Batuka, Contemporary African Traditional Dance
At the same time a musical genre, a dance, songs, the Batuka is a tranditional Cape Verdian dance that comes from Santiago. This dance expresses joy or melancholy after a hard day of work. Indeed, Republic of Cabo Verde is a really difficult place to leave in because it is extremelly dry and the inhabitants biggest issu is their lack of water. Cabo verde is an island country spanning an archipelago of 10 volcanic islands in the central Atlantic Ocean, It is one of the most integrated community in Senegal. Initially, it was the fish sellers who danced the batuka. Then, the dance was expanded to all people but especially take place before the marriages to show the joy of both families. The Batuka is composed of songs in Creole, their original language, and these words express the fact that the woman must wait until the man comes to get her to get married.
What particularly interested me in this practice of Batuka is that being particularly poor, the inhabitants use recovered materials as an instrument to strike (Batuka is composed of 3 rhythms). For example, it uses a large piece of crumpled cloth (like wax) and wraps it tightly in a plastic bag.
Most of the time in Cape Verde but also in many African countries, both during everyday life and during the Batuka dance, men and women wear clothes made of wax, a traditional fabric. Most of the time, they were wax as a loincloth, a one piece garment worn especially in warm countries. During the dance which is practiced by moving the feet but especially the kidneys (fast movements of the kidneys), the women tie this fabric on the hips which amplifies the movement. Wax is synonymous with intercultural union. A symbol of multicultural know-how, wax is steeped in history and tradition. The wax is printed on both sides thanks to a wax system that gave it its name. It is a high quality cotton fabric used to make famous clothes. Its origin goes back to the time of the arrival of the first Europeans in West Africa. It dresses today millions of Africans.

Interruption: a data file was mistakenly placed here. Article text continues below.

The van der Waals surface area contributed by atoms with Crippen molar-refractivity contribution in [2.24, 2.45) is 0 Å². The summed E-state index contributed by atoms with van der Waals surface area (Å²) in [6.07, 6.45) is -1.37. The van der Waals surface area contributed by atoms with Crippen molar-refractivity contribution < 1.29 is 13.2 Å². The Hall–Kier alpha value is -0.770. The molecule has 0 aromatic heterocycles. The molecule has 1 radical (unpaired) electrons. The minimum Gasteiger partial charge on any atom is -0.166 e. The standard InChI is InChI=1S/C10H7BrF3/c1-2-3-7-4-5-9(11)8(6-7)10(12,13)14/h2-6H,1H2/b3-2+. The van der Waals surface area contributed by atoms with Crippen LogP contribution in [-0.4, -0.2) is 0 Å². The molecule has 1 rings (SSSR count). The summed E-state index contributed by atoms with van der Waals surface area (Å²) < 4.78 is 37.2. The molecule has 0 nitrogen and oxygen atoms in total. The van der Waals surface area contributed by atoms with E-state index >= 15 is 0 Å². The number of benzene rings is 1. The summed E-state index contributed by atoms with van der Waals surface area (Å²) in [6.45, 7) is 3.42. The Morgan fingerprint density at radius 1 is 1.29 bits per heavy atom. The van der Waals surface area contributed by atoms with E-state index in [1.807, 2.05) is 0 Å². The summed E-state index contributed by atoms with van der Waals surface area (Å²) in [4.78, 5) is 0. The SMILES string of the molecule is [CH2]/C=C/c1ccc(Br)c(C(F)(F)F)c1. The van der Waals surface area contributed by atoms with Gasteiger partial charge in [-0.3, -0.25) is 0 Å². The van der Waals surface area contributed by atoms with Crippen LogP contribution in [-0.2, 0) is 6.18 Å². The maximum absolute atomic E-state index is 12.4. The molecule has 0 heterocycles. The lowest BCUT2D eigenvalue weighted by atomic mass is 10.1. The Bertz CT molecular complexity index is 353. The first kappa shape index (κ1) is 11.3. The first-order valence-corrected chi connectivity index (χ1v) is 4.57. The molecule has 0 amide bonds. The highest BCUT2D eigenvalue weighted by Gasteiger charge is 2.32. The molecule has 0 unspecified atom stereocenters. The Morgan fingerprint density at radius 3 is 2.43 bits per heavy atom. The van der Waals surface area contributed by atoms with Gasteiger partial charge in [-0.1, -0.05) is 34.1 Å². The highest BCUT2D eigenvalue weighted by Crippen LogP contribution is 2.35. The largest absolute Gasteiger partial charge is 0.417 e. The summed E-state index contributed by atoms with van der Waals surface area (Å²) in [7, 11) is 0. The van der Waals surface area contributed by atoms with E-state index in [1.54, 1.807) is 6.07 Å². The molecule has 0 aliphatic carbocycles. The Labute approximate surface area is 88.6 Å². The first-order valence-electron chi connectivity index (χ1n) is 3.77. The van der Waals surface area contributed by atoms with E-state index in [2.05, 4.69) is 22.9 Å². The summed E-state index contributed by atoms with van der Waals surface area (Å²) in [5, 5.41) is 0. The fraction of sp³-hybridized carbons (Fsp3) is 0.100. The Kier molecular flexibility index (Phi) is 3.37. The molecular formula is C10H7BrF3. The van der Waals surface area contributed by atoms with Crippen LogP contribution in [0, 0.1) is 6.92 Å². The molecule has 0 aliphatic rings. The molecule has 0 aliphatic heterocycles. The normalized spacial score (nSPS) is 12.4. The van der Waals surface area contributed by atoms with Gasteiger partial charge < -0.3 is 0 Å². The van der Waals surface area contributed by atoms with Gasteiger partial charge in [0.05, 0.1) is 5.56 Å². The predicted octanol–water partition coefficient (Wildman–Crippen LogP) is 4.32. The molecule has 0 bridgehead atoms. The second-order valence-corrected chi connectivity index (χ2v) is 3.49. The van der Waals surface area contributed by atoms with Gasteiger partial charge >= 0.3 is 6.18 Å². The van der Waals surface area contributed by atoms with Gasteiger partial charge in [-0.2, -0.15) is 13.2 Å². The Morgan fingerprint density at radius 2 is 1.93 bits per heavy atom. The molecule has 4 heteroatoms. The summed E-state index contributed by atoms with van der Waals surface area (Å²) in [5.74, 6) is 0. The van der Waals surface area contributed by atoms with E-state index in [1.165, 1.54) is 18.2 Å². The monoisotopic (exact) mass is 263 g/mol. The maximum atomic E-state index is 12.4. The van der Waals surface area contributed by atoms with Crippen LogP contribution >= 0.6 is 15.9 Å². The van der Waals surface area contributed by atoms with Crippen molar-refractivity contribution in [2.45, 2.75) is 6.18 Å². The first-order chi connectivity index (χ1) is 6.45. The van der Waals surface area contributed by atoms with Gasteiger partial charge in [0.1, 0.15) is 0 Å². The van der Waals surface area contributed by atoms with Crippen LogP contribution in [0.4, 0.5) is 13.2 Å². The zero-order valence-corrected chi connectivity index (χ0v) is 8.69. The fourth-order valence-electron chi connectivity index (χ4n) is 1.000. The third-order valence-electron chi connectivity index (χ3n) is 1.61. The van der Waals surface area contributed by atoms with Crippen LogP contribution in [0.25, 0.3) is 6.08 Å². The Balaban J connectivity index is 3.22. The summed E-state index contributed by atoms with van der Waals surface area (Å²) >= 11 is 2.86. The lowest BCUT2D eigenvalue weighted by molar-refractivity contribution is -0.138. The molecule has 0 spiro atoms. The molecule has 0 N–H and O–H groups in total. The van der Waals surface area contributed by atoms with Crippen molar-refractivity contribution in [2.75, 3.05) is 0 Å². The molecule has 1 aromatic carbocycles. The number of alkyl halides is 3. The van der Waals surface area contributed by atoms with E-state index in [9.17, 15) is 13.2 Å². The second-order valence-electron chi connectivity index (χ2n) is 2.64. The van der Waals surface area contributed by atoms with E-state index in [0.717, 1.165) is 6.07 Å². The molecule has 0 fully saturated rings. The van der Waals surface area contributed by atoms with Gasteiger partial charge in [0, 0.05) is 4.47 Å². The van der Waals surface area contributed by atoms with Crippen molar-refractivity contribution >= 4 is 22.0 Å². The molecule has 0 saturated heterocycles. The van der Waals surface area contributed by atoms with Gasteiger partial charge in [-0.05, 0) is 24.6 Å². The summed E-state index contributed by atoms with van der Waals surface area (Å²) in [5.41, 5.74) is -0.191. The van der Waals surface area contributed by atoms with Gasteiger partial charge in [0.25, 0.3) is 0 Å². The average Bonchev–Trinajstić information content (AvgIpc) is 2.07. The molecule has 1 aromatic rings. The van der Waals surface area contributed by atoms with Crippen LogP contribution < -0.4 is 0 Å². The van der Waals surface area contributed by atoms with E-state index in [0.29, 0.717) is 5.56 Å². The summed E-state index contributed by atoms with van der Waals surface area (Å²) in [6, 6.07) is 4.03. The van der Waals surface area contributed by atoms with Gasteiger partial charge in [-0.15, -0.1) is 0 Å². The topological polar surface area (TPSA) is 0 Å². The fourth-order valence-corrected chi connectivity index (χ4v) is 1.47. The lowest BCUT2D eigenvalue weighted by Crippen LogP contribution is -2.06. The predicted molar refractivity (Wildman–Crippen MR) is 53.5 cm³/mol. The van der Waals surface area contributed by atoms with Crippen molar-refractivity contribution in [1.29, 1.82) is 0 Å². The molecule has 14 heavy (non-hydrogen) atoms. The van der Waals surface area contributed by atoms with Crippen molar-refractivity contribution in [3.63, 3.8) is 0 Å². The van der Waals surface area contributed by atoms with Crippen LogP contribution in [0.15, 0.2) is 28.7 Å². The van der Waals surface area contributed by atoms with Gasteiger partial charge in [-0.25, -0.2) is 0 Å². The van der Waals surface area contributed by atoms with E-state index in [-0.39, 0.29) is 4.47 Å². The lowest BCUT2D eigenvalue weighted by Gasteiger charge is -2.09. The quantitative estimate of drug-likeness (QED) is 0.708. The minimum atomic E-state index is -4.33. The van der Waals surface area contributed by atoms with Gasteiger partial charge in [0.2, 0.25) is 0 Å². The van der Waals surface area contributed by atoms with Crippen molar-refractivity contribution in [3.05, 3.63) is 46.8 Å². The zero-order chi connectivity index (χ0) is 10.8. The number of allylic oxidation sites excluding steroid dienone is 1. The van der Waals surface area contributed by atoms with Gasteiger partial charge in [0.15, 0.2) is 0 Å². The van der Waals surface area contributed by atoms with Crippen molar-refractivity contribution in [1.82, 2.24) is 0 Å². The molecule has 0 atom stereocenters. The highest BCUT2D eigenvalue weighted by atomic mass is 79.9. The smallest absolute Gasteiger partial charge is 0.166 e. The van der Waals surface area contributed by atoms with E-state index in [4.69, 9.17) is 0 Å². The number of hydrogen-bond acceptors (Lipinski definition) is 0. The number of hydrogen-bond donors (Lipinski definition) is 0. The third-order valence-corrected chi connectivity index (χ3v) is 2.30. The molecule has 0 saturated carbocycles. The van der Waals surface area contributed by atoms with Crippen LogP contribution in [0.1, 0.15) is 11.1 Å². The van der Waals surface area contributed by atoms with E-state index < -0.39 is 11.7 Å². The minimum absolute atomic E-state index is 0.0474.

At the end of the 19th century, English and Dutch settlers discovered the method of printing Javanese batiks using wax. They are inspired to print very colorful patterns on cotton fabrics that quickly seduced Europeans. The manufacture of wax comes from a mixture of techniques from Indonesian, Dutch and West African origins.
Traditional african pagne :
Also, what I loved during my trip is how much these people of Cape Verde were full of energy and happy to convey their joy and a good mood around them when they dance. This moment of sharing left me speechless, especially since I enjoyed the fact that batuka is not only a dance but also a positive way of thinking about sharing and transmitting.
Often tinged with humor the nigerian artist takes up classics from the history of Western art by “Africanizing” them. For example, he takes classical 18th century dresses, and remake them using traditional african wax.